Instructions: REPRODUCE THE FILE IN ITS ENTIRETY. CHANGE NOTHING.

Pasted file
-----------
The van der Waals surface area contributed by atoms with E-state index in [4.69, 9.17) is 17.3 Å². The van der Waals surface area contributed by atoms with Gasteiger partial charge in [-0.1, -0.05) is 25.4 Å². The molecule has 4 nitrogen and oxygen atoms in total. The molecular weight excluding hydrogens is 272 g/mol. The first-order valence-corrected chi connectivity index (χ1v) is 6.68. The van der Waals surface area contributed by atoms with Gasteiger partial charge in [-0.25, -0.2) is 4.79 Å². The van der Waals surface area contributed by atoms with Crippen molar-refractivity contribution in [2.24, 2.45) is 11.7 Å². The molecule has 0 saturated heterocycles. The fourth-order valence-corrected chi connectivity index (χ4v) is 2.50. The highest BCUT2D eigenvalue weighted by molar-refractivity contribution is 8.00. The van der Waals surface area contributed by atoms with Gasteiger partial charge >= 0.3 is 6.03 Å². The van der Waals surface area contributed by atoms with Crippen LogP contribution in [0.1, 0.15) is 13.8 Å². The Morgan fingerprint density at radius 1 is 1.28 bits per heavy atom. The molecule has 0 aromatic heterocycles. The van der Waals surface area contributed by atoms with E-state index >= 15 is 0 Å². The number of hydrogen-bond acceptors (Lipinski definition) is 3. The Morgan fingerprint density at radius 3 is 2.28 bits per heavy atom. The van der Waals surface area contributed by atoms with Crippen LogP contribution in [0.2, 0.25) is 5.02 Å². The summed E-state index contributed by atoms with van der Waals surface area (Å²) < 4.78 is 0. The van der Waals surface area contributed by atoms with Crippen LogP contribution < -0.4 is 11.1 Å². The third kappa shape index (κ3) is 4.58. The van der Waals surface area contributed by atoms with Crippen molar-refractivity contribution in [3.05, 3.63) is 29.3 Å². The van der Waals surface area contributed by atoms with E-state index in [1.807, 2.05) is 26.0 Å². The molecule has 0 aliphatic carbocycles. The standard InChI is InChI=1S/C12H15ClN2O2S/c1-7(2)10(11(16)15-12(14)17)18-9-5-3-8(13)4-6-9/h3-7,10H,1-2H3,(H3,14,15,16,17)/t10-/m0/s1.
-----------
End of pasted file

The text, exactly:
The van der Waals surface area contributed by atoms with E-state index in [4.69, 9.17) is 17.3 Å². The van der Waals surface area contributed by atoms with Gasteiger partial charge in [-0.1, -0.05) is 25.4 Å². The molecule has 4 nitrogen and oxygen atoms in total. The molecular weight excluding hydrogens is 272 g/mol. The first-order valence-corrected chi connectivity index (χ1v) is 6.68. The van der Waals surface area contributed by atoms with Gasteiger partial charge in [-0.25, -0.2) is 4.79 Å². The van der Waals surface area contributed by atoms with Crippen molar-refractivity contribution in [2.24, 2.45) is 11.7 Å². The molecule has 0 saturated heterocycles. The fourth-order valence-corrected chi connectivity index (χ4v) is 2.50. The highest BCUT2D eigenvalue weighted by molar-refractivity contribution is 8.00. The van der Waals surface area contributed by atoms with Gasteiger partial charge >= 0.3 is 6.03 Å². The van der Waals surface area contributed by atoms with Crippen LogP contribution in [0.1, 0.15) is 13.8 Å². The Morgan fingerprint density at radius 1 is 1.28 bits per heavy atom. The molecule has 0 aromatic heterocycles. The van der Waals surface area contributed by atoms with E-state index >= 15 is 0 Å². The number of hydrogen-bond acceptors (Lipinski definition) is 3. The Morgan fingerprint density at radius 3 is 2.28 bits per heavy atom. The van der Waals surface area contributed by atoms with Crippen LogP contribution in [0.2, 0.25) is 5.02 Å². The summed E-state index contributed by atoms with van der Waals surface area (Å²) < 4.78 is 0. The van der Waals surface area contributed by atoms with Crippen LogP contribution < -0.4 is 11.1 Å². The third kappa shape index (κ3) is 4.58. The van der Waals surface area contributed by atoms with Crippen molar-refractivity contribution in [3.05, 3.63) is 29.3 Å². The van der Waals surface area contributed by atoms with E-state index in [1.807, 2.05) is 26.0 Å². The molecule has 0 aliphatic carbocycles. The standard InChI is InChI=1S/C12H15ClN2O2S/c1-7(2)10(11(16)15-12(14)17)18-9-5-3-8(13)4-6-9/h3-7,10H,1-2H3,(H3,14,15,16,17)/t10-/m0/s1.